If Gov. Rick Perry of Texas does just one thing, he is liable to be our next president. That one thing is, if necessary, to send the Texas National Guard to the border with Oklahoma to stare down the BLM Brownshirts and their attempt to steal 90,000 acres that belong to the people of the Lone Star State.
The American people can read. They can read Article I, Section 8 of the Constitution, which lists all the powers of action that “We the People” have delegated to the central government. Robbing American citizens of ranch land is not among them.
But the BLM, arguing from some arcane notions about the changing course of the Red River, which serves as the border between Texas and Oklahoma, intends to sweep in and commandeer land that does not belong to it. One can argue whether the land in question belongs to Texas or to Oklahoma, but one thing is abundantly clear: it doesn’t belong to the BLM. Period.
The attorney general of Texas, Greg Abbott, who is in line to be Texas’ next governor, has thrown down on the BLM, saying, if you want it, “Come and take it,” and Gov. Perry is backing him to the hilt.
Said the governor about Abbott’s words, “Actually, it’s not a dare. It’s a promise that we’re going to stand up for private property rights in the state of Texas.”
National Guard units function as state militias under the command of the governors of their state, until and unless called into duty by the president for assignments to protect national security. As the Second Amendment plainly states, militia units, like the Guard, are “necessary to the security of a free State.” By “State,” the Founders meant exactly what it sounds like: the individual “States” which make up the “United States of America.” States like Texas and Nevada, for instance.
George Washington put it this way: “A free people ought not only to be armed and disciplined but they should have sufficient arms and ammunition to maintain a status of any who might attempt to abuse them, which would include their own government.” (Emphasis mine.)
According to the Founders, the primary and ultimate purpose of state militias, such as National Guard units, is to protect the security and freedom of their individual states from the tyrannical encroachment of any power, whether the encroachment comes from an adjacent state, a foreign power, or an overreaching federal government.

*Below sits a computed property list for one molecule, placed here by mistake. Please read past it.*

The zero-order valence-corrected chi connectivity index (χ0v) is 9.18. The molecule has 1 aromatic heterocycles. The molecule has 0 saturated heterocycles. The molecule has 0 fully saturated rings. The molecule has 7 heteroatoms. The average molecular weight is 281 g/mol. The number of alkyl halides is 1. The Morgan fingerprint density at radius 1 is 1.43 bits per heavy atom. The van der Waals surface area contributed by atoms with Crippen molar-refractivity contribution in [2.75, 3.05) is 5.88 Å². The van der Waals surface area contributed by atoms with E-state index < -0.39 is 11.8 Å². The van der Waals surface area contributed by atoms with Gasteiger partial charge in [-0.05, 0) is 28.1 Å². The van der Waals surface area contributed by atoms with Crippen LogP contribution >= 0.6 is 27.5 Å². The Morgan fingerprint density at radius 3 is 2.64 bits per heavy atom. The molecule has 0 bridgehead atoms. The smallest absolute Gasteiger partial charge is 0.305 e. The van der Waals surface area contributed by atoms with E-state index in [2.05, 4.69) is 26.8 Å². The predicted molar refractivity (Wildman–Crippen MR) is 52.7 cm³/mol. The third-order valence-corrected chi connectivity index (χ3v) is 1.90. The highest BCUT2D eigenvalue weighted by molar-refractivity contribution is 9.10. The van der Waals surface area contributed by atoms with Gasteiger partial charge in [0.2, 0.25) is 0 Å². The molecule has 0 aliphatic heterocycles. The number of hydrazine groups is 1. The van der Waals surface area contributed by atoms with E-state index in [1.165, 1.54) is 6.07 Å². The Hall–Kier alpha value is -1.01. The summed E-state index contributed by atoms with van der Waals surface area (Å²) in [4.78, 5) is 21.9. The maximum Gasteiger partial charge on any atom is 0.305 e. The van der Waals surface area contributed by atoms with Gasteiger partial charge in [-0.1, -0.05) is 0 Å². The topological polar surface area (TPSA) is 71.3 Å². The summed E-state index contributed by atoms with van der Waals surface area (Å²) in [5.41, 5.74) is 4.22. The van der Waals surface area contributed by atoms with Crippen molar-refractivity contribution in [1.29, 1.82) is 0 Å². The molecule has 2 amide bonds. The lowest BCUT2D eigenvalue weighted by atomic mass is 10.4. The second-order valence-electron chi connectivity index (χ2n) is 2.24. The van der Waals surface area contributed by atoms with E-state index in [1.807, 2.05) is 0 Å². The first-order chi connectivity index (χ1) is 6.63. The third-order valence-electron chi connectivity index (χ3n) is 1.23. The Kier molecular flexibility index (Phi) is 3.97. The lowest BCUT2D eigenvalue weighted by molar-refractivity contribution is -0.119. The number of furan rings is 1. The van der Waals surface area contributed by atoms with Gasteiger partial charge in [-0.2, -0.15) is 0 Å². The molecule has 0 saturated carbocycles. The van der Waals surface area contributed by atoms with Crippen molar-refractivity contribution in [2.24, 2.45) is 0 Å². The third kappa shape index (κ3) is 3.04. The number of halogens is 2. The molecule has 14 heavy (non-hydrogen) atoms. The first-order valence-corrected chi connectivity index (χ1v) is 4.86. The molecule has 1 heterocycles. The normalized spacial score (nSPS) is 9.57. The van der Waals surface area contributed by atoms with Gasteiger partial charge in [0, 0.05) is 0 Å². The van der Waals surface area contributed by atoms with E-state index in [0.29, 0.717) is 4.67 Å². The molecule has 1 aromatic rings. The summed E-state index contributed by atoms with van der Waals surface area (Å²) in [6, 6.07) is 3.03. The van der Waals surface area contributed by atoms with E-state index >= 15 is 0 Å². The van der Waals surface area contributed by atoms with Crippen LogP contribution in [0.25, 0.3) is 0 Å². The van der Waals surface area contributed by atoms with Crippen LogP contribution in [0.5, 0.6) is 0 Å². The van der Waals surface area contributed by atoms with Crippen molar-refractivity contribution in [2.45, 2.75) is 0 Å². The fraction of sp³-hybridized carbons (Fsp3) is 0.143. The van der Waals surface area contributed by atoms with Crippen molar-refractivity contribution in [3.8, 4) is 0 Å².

If Gov. Perry deploys his National Guard for this purpose, he would not be committing a lawless act but quite the opposite. He would be upholding the Constitution of the United States, upholding the rule of law, and fulfilling his sworn oath of office.
If you want to know why the president is so intent on disarming the National Guard, by transferring its Apache attack helicopters to the regular Army, you are looking at it right here. The president does not want a governor with an equipped military presence who can oppose his tyrannical designs on state soil.
Ask yourself this question: if Apache helicopters wind up hovering about the Texas-Oklahoma border because of this crisis, do you want those helicopters under the command of a governor determined to protect the private property rights of his constituents, or under the command of a man who sent the BLM goons to the border in the first place?
God forbid things should ever come to such a pass; may cool heads and reason prevail. But the time to think through such a scenario, as drastic and unlikely as it may be, is now. Sorting such things out in the middle of a crisis is sure to lead to chaos.
I have felt for some time now that the key to America regaining its independence lies in the grip of governors who have courage and who can read. Governors who can read Article I, Section 8 and the 9th and 10th Amendments, and have the determination to fulfill their oath of office and uphold the Constitution they have sworn to protect.
A huge percentage of America is looking for a president who understands and respects the Constitution, the severe limits it places on federal power, and the right of states to be free from federal interference.
If Gov. Perry stands between the federal government and the citizens of Texas, these Americans may have found their man. A man like that might be a man America can trust with the power of the presidency.
(Unless otherwise noted, the opinions expressed are the author’s and do not necessarily reflect the views of the American Family Association or American Family Radio.)
The opinions expressed by columnists are their own and do not necessarily represent the views of Barb Wire.